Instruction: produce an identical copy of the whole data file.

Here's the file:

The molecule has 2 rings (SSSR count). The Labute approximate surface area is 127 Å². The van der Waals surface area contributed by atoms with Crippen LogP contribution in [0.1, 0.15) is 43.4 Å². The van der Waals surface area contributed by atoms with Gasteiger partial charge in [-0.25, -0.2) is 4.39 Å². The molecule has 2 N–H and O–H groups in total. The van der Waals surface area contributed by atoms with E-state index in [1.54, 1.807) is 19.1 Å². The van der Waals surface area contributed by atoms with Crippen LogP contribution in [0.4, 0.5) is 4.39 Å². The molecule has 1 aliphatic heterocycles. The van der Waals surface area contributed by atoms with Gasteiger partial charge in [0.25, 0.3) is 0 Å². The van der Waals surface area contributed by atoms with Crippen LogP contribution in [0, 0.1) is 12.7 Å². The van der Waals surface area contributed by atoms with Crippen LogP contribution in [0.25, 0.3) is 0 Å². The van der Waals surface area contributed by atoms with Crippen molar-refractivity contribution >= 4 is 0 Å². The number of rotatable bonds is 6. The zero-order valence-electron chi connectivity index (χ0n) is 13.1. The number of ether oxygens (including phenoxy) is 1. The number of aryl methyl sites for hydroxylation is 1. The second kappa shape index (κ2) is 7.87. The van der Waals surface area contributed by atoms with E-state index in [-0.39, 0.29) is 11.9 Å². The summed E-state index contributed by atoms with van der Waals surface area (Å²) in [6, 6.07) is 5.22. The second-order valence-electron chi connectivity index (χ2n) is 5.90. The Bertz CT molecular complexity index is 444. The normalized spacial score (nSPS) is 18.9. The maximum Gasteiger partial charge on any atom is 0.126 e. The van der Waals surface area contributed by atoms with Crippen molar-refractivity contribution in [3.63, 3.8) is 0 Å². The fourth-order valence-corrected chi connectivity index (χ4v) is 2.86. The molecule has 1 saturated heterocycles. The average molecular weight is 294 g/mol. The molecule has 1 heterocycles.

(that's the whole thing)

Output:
The molecule has 2 rings (SSSR count). The Labute approximate surface area is 127 Å². The van der Waals surface area contributed by atoms with Crippen LogP contribution in [0.1, 0.15) is 43.4 Å². The van der Waals surface area contributed by atoms with Gasteiger partial charge in [-0.25, -0.2) is 4.39 Å². The molecule has 2 N–H and O–H groups in total. The van der Waals surface area contributed by atoms with E-state index in [1.54, 1.807) is 19.1 Å². The van der Waals surface area contributed by atoms with Crippen LogP contribution in [0.4, 0.5) is 4.39 Å². The molecule has 1 aliphatic heterocycles. The van der Waals surface area contributed by atoms with Gasteiger partial charge in [0.25, 0.3) is 0 Å². The van der Waals surface area contributed by atoms with Crippen LogP contribution in [0, 0.1) is 12.7 Å². The van der Waals surface area contributed by atoms with Crippen LogP contribution in [0.25, 0.3) is 0 Å². The van der Waals surface area contributed by atoms with Crippen molar-refractivity contribution >= 4 is 0 Å². The number of rotatable bonds is 6. The zero-order valence-electron chi connectivity index (χ0n) is 13.1. The number of ether oxygens (including phenoxy) is 1. The number of aryl methyl sites for hydroxylation is 1. The second kappa shape index (κ2) is 7.87. The van der Waals surface area contributed by atoms with E-state index in [-0.39, 0.29) is 11.9 Å². The summed E-state index contributed by atoms with van der Waals surface area (Å²) in [6, 6.07) is 5.22. The second-order valence-electron chi connectivity index (χ2n) is 5.90. The Bertz CT molecular complexity index is 444. The normalized spacial score (nSPS) is 18.9. The maximum Gasteiger partial charge on any atom is 0.126 e. The van der Waals surface area contributed by atoms with Crippen molar-refractivity contribution in [3.63, 3.8) is 0 Å². The fourth-order valence-corrected chi connectivity index (χ4v) is 2.86. The molecule has 1 saturated heterocycles. The average molecular weight is 294 g/mol. The molecule has 1 heterocycles.